A huge screen will dominate the new three-actor Australian stage adaptation of Animal Farm, a text that warns as potently today of the dangers of authoritarianism as it did when George Orwell first published his novella in 1946.
The screen is as “big and bright as the world”, advises playwright Van Badham in her stage directions, for the revolution will be livestreamed here at Perth’s Black Swan State Theatre Company. The play speaks to Orwell’s text by resetting the action at a Trump rally, with its white Americana masculinist aesthetics.
Power-hungry pigs will mastermind the overthrow of human overlords, then set about marginalising from power the horses, cows, donkeys, chickens and goat they had manipulated via social media propaganda, where emotions become facts, into forming a baying mob in the name of a utopian collective.
In September 2020, Badham delivered her playscript, with main roles eventually divided thus: Megan Wilding in the expanded role of pig Squealer and donkey Benjamin; Alison Van Reeken as Napoleon the tyrant pig and Muriel the goat; and Andrea Gibbs as cart-horse Clover and pig Snowball, overthrown by Napoleon.
Play finished, Badham then set about writing a new book about QAnon conspiracy theorists, having already assumed an alias online in the QAnon community. The book, due out in November this year, developed into an examination of events leading up to the protests and storming of the United States Capitol on January 6 and the attempt to overthrow the democratically elected Biden Government.
Meanwhile, the COVID-19 pandemic and theatre shutdowns delayed the staging of Animal Farm for more than a year. But given Badham had already filtered her knowledge gained through her surreptitious engagement with hard-right communities into her adaptation, the script needed no updating to be read as a reflection of the January 6 maelstrom.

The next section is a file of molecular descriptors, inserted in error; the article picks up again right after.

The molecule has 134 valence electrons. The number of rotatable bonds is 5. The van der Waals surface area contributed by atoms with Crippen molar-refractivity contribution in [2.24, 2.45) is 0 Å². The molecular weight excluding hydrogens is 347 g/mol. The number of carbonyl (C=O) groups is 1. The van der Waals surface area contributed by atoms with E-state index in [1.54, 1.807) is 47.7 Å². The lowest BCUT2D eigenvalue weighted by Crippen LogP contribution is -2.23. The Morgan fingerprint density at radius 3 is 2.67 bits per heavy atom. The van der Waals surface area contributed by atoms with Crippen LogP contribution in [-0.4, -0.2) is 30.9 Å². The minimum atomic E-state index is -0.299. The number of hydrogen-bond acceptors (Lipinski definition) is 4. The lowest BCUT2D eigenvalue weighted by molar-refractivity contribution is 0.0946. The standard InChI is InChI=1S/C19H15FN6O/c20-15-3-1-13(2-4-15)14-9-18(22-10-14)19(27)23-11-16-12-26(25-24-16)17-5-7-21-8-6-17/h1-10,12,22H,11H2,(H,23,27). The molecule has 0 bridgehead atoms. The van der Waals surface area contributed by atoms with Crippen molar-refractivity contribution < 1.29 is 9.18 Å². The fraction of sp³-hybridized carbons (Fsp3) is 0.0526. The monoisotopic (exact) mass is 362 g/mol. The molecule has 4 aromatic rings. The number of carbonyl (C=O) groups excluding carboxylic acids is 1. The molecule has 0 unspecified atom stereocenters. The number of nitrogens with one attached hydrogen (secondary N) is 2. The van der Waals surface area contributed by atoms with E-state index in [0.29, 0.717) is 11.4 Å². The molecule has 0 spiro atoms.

Badham tells Limelight she first read Animal Farm in 1989, the year the Berlin Wall fell, and recognised an “ideological kinship” with Orwell as a democratic socialist and fundamental believer in democracy, who had been deeply influenced by the events of the 1936-39 Spanish Civil War.
Orwell, says Badham, “saw the anti-democratic tenet of the Left in the Stalinists that turned up to that particular conflict, and of course they were fighting the fascists as well. He was an equal opportunity critic of authoritarianism”. Animal Farm had a profound effect on Badham’s analysis of the world as it was then – as a “post-cold war socialist” she had to “face the legacy of the Soviet Union honestly and with condemnation”.
The text has remained remarkably robust. “The chilling parallels to the Trump movement, to the forgetting of history, to narrative erasure, to fake news and those kind of propaganda techniques which we associate with the Soviet Union, the Trump movement has been doing exactly the same thing.”
The propaganda in the US, says Badham, is “white, patriarchal, heteronormative vision of America and the American past and these cultural symbols of what Americanism means”, which Trump exploited: flags, guns, eagles, Harley-Davidsons and cookouts, a “warrior vision of suburban men wearing fatigues picking up guns to defend their families. An impossible masculinity, quite performative and, of course, screamingly camp”.
Actor Megan Wilding, winding up a stint in hotel quarantine in Perth to take part in the production, started rehearsals over Zoom. Wilding previously starred in Badham’s feminist romcom Banging Denmark for Sydney Theatre Company in 2019.
“I love Van’s chaotic, intelligent mind,” says Wilding, “and how she is able to translate that into a script that has such a rhythm. As an actor I love trying to grab that and run with it, and as a writer I just think she is so clever and feeds so much into her work. She’s right on it.”